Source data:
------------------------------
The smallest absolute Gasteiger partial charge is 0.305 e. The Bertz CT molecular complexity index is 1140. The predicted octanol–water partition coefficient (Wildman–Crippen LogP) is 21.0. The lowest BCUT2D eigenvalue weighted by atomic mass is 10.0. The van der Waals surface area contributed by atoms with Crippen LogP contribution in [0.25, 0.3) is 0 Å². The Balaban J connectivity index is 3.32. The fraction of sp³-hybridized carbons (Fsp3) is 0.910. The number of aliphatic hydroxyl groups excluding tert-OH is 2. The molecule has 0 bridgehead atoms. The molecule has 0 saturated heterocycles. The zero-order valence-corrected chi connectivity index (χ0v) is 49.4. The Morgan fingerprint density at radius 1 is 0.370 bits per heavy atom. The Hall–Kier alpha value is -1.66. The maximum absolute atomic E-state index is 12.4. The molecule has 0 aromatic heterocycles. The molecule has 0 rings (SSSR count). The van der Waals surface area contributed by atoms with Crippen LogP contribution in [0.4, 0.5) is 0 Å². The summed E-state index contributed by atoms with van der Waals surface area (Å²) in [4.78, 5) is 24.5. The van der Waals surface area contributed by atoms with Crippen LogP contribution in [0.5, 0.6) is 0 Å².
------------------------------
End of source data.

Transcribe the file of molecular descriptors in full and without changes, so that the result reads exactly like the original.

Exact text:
The smallest absolute Gasteiger partial charge is 0.305 e. The Bertz CT molecular complexity index is 1140. The predicted octanol–water partition coefficient (Wildman–Crippen LogP) is 21.0. The lowest BCUT2D eigenvalue weighted by atomic mass is 10.0. The van der Waals surface area contributed by atoms with Crippen LogP contribution in [0.25, 0.3) is 0 Å². The Balaban J connectivity index is 3.32. The fraction of sp³-hybridized carbons (Fsp3) is 0.910. The number of aliphatic hydroxyl groups excluding tert-OH is 2. The molecule has 0 bridgehead atoms. The molecule has 0 saturated heterocycles. The zero-order valence-corrected chi connectivity index (χ0v) is 49.4. The Morgan fingerprint density at radius 1 is 0.370 bits per heavy atom. The Hall–Kier alpha value is -1.66. The maximum absolute atomic E-state index is 12.4. The molecule has 0 aromatic heterocycles. The molecule has 0 rings (SSSR count). The van der Waals surface area contributed by atoms with Crippen LogP contribution in [0.4, 0.5) is 0 Å². The summed E-state index contributed by atoms with van der Waals surface area (Å²) in [4.78, 5) is 24.5. The van der Waals surface area contributed by atoms with Crippen LogP contribution in [0.5, 0.6) is 0 Å².